By Calvin Palmer
It was a bad sporting weekend for the Glazer family. First, Manchester United were humbled to a 6-1 defeat by neighbours Manchester City. A few hours later, the Tampa Bay Buccaneers were beaten by the Chicago Bears at Wembley Stadium in London.
For all their wealth, the Glazers were reduced to being losers by the performances of their sporting enterprises. The pain of defeat will no doubt be soothed away by the money the family has earned in the time it has taken to write these two sentences. Malcolm Glazer’s fortune is estimated at $2,600 million.
For many Premier League fans a huge amount of satisfaction was derived by United’s humiliating defeat at the hands of City. Even more pleasing was the manner of the defeat. Gutless, spineless, abject are just a few of the adjectives that fit the performance exhibited by the smug prima donnas wearing red shirts.
Did they honestly believe that all they had to do was to turn up at Old Trafford to beat Manchester City? How about tackling to win the ball or at least closing players down? A little bit of commitment and passion would not have come amiss.
Were Manchester City unplayable? No. They simply played as a highly-talented team, working hard for each other. They had Manchester United in their back pocket from the start. City scored at will in the last three minutes, ramping up the scoreline from a respectable 3-1 defeat to the embarrassing 6-1 final outcome.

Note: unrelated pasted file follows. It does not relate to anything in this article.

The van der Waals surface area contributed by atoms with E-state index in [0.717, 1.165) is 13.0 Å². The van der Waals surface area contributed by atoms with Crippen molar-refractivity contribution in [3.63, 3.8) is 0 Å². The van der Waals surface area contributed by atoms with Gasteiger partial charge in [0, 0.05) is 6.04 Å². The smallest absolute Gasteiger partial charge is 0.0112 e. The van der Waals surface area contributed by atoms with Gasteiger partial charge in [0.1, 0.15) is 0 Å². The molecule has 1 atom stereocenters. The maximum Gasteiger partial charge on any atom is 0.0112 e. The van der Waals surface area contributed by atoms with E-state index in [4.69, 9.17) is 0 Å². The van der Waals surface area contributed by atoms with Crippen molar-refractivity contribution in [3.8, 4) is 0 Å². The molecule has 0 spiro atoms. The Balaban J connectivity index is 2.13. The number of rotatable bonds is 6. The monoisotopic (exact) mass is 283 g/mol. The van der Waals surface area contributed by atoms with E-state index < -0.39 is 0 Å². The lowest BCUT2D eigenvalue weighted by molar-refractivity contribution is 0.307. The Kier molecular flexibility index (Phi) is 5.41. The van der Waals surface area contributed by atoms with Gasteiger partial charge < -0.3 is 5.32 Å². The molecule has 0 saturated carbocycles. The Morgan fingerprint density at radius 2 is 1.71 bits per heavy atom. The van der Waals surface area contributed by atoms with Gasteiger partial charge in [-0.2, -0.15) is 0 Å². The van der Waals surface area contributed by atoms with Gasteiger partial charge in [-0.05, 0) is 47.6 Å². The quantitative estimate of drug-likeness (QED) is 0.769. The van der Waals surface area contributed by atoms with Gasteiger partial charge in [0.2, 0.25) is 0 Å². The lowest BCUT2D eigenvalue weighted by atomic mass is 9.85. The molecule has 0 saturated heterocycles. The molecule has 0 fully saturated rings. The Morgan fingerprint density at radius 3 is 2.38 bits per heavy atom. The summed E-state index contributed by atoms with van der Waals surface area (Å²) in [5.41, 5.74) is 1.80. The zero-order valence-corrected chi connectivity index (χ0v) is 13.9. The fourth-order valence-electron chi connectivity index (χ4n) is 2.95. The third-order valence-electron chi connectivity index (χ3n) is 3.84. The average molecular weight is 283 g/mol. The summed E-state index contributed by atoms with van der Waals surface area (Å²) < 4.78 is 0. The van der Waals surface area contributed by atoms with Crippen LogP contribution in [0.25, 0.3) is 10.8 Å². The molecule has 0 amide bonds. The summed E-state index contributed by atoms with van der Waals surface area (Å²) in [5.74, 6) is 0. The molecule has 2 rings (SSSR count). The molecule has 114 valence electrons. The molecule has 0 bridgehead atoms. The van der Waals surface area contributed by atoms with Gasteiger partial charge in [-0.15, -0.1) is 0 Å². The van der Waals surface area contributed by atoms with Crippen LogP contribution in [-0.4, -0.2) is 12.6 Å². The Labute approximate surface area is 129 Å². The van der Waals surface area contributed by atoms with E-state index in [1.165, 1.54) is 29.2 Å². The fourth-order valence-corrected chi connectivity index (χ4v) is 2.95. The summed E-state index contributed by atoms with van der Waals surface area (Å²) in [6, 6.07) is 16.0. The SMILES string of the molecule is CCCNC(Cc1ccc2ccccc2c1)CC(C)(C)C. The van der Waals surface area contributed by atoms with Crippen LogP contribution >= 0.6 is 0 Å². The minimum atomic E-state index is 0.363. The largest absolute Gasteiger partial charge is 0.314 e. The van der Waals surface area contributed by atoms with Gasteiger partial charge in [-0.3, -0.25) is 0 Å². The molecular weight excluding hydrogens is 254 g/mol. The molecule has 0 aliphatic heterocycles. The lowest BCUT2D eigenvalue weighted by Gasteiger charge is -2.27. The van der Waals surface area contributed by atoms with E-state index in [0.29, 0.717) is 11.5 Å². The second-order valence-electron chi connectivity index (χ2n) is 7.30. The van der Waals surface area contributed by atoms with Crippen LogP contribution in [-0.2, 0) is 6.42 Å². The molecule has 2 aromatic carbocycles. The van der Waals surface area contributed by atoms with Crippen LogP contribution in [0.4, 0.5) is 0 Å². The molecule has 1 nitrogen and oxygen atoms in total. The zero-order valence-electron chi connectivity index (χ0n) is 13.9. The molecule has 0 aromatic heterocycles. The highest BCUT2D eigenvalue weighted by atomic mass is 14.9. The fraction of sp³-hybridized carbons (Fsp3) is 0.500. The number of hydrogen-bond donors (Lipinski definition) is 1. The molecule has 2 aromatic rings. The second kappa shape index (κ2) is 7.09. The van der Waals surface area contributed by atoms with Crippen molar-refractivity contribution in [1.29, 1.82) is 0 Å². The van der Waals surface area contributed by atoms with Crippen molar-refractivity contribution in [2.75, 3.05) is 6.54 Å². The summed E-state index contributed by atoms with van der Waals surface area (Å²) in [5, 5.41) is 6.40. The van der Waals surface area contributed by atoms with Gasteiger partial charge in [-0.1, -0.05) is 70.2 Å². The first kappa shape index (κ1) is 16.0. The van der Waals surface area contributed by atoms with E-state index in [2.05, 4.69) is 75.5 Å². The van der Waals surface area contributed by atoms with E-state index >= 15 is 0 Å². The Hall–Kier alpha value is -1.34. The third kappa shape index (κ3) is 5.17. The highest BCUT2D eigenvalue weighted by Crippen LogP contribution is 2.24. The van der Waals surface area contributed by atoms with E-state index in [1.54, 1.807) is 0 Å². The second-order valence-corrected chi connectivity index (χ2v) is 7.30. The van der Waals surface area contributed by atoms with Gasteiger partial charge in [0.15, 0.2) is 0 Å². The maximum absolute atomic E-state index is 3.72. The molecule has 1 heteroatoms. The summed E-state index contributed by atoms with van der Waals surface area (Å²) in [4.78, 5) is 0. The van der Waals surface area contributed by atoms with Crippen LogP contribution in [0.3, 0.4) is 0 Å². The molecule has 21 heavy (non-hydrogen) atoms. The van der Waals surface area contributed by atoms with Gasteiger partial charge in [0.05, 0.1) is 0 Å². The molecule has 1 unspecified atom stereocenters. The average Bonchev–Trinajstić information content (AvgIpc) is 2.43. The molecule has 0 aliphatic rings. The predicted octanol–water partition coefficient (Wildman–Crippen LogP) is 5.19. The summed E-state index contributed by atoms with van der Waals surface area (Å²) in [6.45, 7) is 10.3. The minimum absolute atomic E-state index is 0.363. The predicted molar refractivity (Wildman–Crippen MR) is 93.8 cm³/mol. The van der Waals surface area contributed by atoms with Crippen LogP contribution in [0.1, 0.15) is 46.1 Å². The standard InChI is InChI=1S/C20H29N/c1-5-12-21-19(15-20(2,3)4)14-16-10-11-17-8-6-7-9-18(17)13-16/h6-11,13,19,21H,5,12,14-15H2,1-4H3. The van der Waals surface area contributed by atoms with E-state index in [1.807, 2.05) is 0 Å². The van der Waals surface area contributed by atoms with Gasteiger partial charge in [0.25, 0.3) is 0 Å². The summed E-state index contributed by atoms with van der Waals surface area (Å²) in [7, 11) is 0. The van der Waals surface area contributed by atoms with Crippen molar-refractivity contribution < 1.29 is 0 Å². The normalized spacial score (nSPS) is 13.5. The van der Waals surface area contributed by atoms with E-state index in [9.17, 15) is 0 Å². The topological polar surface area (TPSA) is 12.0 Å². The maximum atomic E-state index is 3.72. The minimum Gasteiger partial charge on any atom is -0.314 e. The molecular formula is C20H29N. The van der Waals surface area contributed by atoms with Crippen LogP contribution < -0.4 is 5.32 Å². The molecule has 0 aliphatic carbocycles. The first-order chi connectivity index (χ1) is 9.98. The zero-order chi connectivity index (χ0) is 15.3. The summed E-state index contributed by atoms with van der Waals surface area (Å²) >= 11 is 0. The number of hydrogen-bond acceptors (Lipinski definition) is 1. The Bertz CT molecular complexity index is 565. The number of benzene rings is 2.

I watched the game last night, courtesy of a replay by ESPN. On Sunday I was otherwise engaged watching Stoke City capitulate to Arsenal or should I say capitulate to Robin Van Persie. Up to his introduction as a second-half substitute, Stoke looked good for a draw and with a more adventurous approach might even have secured a win. But Stoke City, thanks to their ultra-conservative and tactically clueless manager Tony Pulis, don’t do away wins.
Prior to the Manchester derby, I watched the Jacksonville Jaguars defeat the Baltimore Ravens 12-7 with a gutsy performance. What the Jaguars lack in offense, they more than made up for with defence. Even the normal waste of space Rashean Mathis stepped up to the mark and played his best game in three seasons, completely snuffing out the Ravens wide receivers and even making a couple of tackles. I know, it is hard to believe.
I number myself among the critics of Mathis but I will hold my hands up and give the man credit for his performance last night. I hope he plays with the same enthusiasm and determination on Sunday against the Houston Texans.
There are strong parallels between the Jaguars and Stoke City. Both are unfashionable sides with limited talent and resources. Both have coaches who seem to inhabit a different planet, or rather view a game in totally different light to that of the fans. Both teams put the emphasis on a strong defence and play a kind of football that the purists label as ugly. Just as Stoke City find it hard to score goals in the Premier League, the Jaguars also find it hard to score touchdowns.
The troubling aspect for me is why I find myself supporting teams like Stoke City and the Jacksonville Jaguars. The answer is simply location and a loyalty to location. I was born in Stoke-on-Trent. I live in Jacksonville.